This tutorial will take you through the steps required to import structural VHDL descriptions into the cadence design framework. The schematics produced using this will be used to run Layout versus Schematic (LVS) tool to verify that your layouts match the VHDL descriptions. The main tool used for this is called vhdlin and it can be accessed through the CIW.
There are few points to be noted before going to the exact procedure. The vhdlin tool is to be run using icfb command and you will run it from ~/cadence/cell_design. The vhdlin tool can synthesis schematics from vhdl files that are written in structural descriptions only. Also you will have to create the schematics of all the standard cells that you are using in you design manually. When the instances of these standard cells are called in a VHDL file the vhdlin tool will synthesis the schematic for you. The example used in this tutorial is that of an inverter where we will create a standard cell called inv and then call an instance of the inv in the inv1 entity.
There are a couple of modification that you will have to make to your cds.lib file in the cadence/cell_design directory. Add the following lines to the file if they do not exist already. This file is being generated under the assumption that you have been writing all you vhdl code under the ~/cadence/vhdl library.
The IEEE and std are the design libraries that you include in your vhdl files. The basic library is sometimes required to import vhdl files into the design framework. The vhdl directory is your vhdl work directory as defined in you hdl.var file. As we were concerned only with simulating vhdl when we created the vhdl library there was no technology file attached to this library. As we are going to use the same library to import you vhdl descriptions we will have to attach a technology file to this library. To do this select the vhdl library in your library manager window and right click to select the attach tech file option. Select the proper technology file (0.6 um AMI in your project) from the browser that pops up and hit OK.
First of all let us import a standard cell called inv into the vhdl library. Create a directory called inv in ~/cadence/vhdl/ directory. Make a directory called vhdl in ~/cadence/vhdl/inv. Change directory to the inv/vhdl directory and create a vhdl.vhd file that has the description of the inv. The example inv VHDL file is given here. Note that you will now have to have the Vdd and Gnd terminals (ports) in all your designs to verify the substrate contacts in the layout. In the vhdl files they can be declared as inputs to each module and can be left unused. If the vhdl compiler gives errors because of this just assign these ports to dummy signals in you architecture so that they do not affect your circuit description.
After completing the vhdl.vhd file in ~/cadence/vhdl/inv/vhdl directory open icfb from ~/cadence/cell_design. Go to file and choose import and then VHDL. The import vhdl form will show up. The figure shows the import vhdl form. Under the file name browser in the vhdlin form go and select the file ~/cadence/vhdl/inv/vhdl/vhdl.vhd and hit the Add button on the right hand side of the browser window. The vhdl.vhd file should show up in the list under the Target Library Name. In the Target Library Name field enter the library to import to as vhdl. Select schematic in the Import Structural Architecture as selection menu. Do not change the reference libraries field form the default one. Set the symbol view name to symbol. Turn off the overwrite option. Note that if you want to import an already imported design than you will have to turn this option on. Set the vhdl work library option to vhdl. Turn on the V93 option. You will not have to change any other fields in the form. Hit the OK button after rechecking all the fields in the form. You will get a message saying Started vhdlin in background in your CIW window. On completing the import process the system will come back wither with a successful or error run message. View the log file to find errors. The vhdlin may not work successfully if you have any errors in you vhdl code. Thus to be absolutely sure compile the vhdl code before starting the import process using the commands shown in the VHDL tutorial.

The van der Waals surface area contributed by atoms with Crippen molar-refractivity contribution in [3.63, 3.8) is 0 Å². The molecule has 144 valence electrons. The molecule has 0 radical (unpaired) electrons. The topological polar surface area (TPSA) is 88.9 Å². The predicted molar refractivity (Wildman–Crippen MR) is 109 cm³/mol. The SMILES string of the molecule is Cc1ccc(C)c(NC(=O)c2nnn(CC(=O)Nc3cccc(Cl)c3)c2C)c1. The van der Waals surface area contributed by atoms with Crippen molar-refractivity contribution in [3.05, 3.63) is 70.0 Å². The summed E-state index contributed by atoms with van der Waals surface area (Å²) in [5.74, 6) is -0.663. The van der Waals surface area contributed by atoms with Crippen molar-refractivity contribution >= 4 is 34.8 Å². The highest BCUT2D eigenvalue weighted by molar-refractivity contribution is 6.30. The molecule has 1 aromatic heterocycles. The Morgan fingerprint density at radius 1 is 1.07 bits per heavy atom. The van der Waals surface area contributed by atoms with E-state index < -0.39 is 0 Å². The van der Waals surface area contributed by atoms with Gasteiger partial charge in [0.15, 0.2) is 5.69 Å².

On successful completion of the import process the library vhdl will have a cell called inv with entity, structural, vhdl and symbol views. Check the symbol view to see that all the inputs and output ports are present. Now the next step is to manually generate a schematic for the inv standard cell. Create a new cellview called schematic for the inv and make a CMOS schematic for the inverter using composer schematic tool. Ensure that you can do a check and save on your design with not warnings. All the pins that you place in your schematic have to match with the ports in you symbol view. Thus now you have a standard cell called inv that you can use anywhere you want to place an inverter in your design. In a similar fashion create the same cell views for all the standard cells that you will require in your design.
The inv1 schematic will have an instance of the inv standard cell and will have the inputs and outputs as defined in the inv1 file. Click on the inv instance and choose design hierarchy descend read to look at the schematic of the inv standard cell. Click design hierarchy return to return to the inv1 schematic. Now create a layout for the inv1 cell and get the extracted view. Run LVS between the extracted view and the structural view and verify that the netlists match.